What caught my eye was the university’s positioning of the new Hood and other Dartmouth arts facilities as an “arts district.” This centralizing impulse — thinking about the arts at the level of the university rather than the level of individual organizations or programs — is being felt widely these days. 

MIT just announced its new Center for Art, Science, and Technology (CAST) with a founding gift of $1.5 million from the Mellon Foundation and a vision of better integrating the arts into the rest of the curriculum. (That’s something Mellon has been interested in, and funding generously, for almost twenty years, with a particular focus on university art museums and their connections to other academic departments and disciplines.)

And new arts initiatives are underway at Stanford, the University of Chicago (including an interesting new center), Harvard, and many other universities, all promulgating the basic idea that the arts (doing them as well as seeing them) are good ways of learning about much more than the arts. Harvard describes the trend succinctly right on the cover of its 2008 “Report of the Task Force on the Arts” [summary here, full pdf here]: the arts must become

an integral part of the cognitive life of the university: for along with the sciences and the humanities, the arts—as they are both experienced and practiced—are irreplaceable instruments of knowledge.

Behind all this attention is a major shift in thinking about what the arts are and what they’re for. The language of these university arts plans visions puts notions like ‘creativity,’ ‘imagination,’ and ‘innovation’ front and center. It’s not about learning the arts, which was the dominant paradigm for several decades. In a sense, it’s not about music or dance or theater or painting and sculpture at all. It’s about cultivating the kind of capacities that we (nowadays) associate with artistic creativity and performance: the ability to start with a blank page and see what belongs there; to improvise; to make intuitive connections; to bring people and groups together; to bridge ideas and feelings in a spirit of playful challenge. ...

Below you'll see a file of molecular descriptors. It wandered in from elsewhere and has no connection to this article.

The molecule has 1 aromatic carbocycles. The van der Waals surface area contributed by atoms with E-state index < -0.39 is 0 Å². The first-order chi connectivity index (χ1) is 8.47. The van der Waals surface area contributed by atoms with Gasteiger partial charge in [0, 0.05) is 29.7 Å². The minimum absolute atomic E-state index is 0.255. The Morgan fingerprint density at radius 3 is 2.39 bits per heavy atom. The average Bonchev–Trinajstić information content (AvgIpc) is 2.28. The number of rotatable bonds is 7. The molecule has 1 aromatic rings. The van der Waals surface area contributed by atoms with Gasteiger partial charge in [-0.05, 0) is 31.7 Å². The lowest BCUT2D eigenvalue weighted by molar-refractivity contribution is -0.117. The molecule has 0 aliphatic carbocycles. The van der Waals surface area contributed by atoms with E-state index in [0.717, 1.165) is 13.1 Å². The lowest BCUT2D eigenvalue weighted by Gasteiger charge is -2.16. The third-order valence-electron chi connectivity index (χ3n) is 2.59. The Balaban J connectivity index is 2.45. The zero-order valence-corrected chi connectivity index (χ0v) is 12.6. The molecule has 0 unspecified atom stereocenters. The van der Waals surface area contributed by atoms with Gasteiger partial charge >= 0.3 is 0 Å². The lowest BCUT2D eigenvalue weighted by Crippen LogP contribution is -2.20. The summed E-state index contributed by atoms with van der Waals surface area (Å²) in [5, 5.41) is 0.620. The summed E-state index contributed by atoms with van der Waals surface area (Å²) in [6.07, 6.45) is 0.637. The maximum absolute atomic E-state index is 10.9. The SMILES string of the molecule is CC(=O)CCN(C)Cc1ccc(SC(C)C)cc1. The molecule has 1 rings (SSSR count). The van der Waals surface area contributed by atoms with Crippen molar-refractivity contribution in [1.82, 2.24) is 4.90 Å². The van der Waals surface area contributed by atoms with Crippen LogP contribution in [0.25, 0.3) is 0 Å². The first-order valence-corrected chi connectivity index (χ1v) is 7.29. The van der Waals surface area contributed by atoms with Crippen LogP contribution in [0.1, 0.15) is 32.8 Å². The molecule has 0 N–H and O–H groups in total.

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Categories: Arts participation, Higher ed, Improvisation, Innovation, Performing arts, State of the arts, Visual art, Young audiences
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February 27, 2012

As the arts conversation shifts to 'creative placemaking,' will large institutions still count?

The NEA has been funding creative placemaking for a year or so, but it was only recently that I heard cultural economist Ann Markusen and her colleague Anne Gadwa — co-authors of a terrific 2010 whitepaper by that name — present their research for the University of Chicago’s Cultural Policy Center. It’s an exciting story about thriving, innovative arts activity from which the leading, mainstream cultural institutions are almost entirely absent.